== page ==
Home Stock & Shares GSK and Novartis Share Prices Rise on News of £9.2 Billion Sale of Consumer Business

GSK and Novartis Share Prices Rise on News of £9.2 Billion Sale of Consumer Business

by Jonathan Adams
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Those investing online in the shares of pharma giants GSK and Novartis will be buoyed by the companies’ share prices rising by 4.6% and 2.35% respectively in morning trading today. The jumps come on news the companies have completed the sale of Novartis’s consumer business to peer GSK. Novartis’s share price had dropped from a January 26th high of 87.74 CHF to 74.4 CHF yesterday before today’s jump to 76 CHF. The deal for Novartis’s 36.5% stake in the two companies’ joint venture is worth £9.2 billion to the Swiss company. GSK’s (GlaxoSmithKline) share price also dropped from 15.69p on January 26th but is back up to 15.6p today.

The move is being considered by market observers as a strong indication of the future strategy of both companies and, judging by the respective share price jumps, a positive one. The joint venture being acquired by GSK manufactures consumer goods including the toothpaste brand Sensodyne and Panadol painkillers. Novartis is now under the guidance of new Chief Executive Officer Vas Narasimhan and the deal marks a quick indication that he intends to bring the focus of the group back to its core pharmaceuticals business. GSK, on the other hand, strengthens its consumer brands portfolio only days after the London-listed company withdrew from the $20 billion auction for American peer Pfizer’s consumer brands unit.

GSK’s own Chief Executive Emma Walmsley is also still in the process of reshaping the company under her watch having taken the position just under a year ago. There may also be rebalancing within GSK’s consumer brands portfolio as well as acquisitions. Horlicks, the malt drink mixture and other consumer nutrition brands were announced as facing the start of ‘strategic review’. There may be sales to balance the cost of the Novartis investment.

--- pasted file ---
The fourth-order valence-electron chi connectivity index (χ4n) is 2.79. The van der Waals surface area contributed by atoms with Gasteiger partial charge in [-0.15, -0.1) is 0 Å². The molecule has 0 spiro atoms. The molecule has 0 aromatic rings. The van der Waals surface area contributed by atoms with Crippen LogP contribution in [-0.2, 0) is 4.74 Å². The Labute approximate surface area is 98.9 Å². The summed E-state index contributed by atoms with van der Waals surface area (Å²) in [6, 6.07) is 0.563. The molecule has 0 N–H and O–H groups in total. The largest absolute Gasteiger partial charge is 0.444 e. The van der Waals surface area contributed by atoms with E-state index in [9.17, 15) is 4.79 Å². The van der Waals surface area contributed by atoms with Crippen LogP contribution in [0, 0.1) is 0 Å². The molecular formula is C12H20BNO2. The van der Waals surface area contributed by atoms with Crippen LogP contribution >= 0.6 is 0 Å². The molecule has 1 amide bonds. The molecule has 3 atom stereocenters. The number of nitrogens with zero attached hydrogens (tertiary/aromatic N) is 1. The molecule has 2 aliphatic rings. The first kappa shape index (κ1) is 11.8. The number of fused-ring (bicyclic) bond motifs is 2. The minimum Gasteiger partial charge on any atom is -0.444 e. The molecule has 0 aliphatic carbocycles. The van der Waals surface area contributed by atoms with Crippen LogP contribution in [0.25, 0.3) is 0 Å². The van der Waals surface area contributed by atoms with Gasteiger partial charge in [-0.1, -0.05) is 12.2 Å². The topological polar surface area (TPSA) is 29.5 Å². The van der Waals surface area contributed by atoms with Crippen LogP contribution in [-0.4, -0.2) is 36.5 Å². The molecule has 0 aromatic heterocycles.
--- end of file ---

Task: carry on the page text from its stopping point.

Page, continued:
GSK is not, however, entirely shifting its focus away from pharma to consumer healthcare brands. Ms Walmsley stated that the completion of the Novartis acquisition removed uncertainty and “allows us to plan use of our capital for other priorities, especially pharmaceuticals R&D”.

Meanwhile, Novartis plans to reinvest the cash Mr Narasimhan believes represents ‘attractive value’ for a ‘non-core asset’ in pharma ‘powered by digital and data’. Novartis has a reputation as a progressive company in the harnessing of new Meditech and big data.

The market’s reaction indicates shareholders believe the deal represents a win-win result for both companies. However, Jefferies analysts Ian Hilliker has been quoted in the FT as saying Novartis has secured a ‘strong price’ for the unit, whose share in which was valued at £8.6 billion in GSK’s most recently published accounts.

The deal joins a trend of big pharmaceuticals companies refocusing on core businesses. Novartis also holds a 6% stake in Swiss pharma giant Roche, valued at around $14 billion. There is speculation that Mr Narasimhan’s next move could be to offload that asset.

This article is for information purposes only.
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